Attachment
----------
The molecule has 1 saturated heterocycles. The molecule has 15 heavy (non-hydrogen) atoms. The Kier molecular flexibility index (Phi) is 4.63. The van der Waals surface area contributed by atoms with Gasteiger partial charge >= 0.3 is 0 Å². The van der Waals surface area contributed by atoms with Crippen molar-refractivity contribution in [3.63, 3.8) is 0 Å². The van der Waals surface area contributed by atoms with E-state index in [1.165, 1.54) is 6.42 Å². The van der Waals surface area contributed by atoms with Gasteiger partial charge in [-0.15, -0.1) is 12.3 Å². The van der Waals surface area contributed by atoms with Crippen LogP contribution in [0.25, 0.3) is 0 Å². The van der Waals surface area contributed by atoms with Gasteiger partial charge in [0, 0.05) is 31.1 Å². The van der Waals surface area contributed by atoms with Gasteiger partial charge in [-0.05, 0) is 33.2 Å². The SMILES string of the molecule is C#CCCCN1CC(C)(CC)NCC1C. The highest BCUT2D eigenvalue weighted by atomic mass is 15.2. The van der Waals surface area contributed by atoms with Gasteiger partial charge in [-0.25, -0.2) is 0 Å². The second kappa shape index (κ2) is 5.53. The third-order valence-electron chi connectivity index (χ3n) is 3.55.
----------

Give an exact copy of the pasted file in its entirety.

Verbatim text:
The molecule has 1 saturated heterocycles. The molecule has 15 heavy (non-hydrogen) atoms. The Kier molecular flexibility index (Phi) is 4.63. The van der Waals surface area contributed by atoms with Gasteiger partial charge >= 0.3 is 0 Å². The van der Waals surface area contributed by atoms with Crippen molar-refractivity contribution in [3.63, 3.8) is 0 Å². The van der Waals surface area contributed by atoms with E-state index in [1.165, 1.54) is 6.42 Å². The van der Waals surface area contributed by atoms with Gasteiger partial charge in [-0.15, -0.1) is 12.3 Å². The van der Waals surface area contributed by atoms with Crippen LogP contribution in [0.25, 0.3) is 0 Å². The van der Waals surface area contributed by atoms with Gasteiger partial charge in [0, 0.05) is 31.1 Å². The van der Waals surface area contributed by atoms with Gasteiger partial charge in [-0.05, 0) is 33.2 Å². The SMILES string of the molecule is C#CCCCN1CC(C)(CC)NCC1C. The highest BCUT2D eigenvalue weighted by atomic mass is 15.2. The van der Waals surface area contributed by atoms with Gasteiger partial charge in [-0.25, -0.2) is 0 Å². The second kappa shape index (κ2) is 5.53. The third-order valence-electron chi connectivity index (χ3n) is 3.55.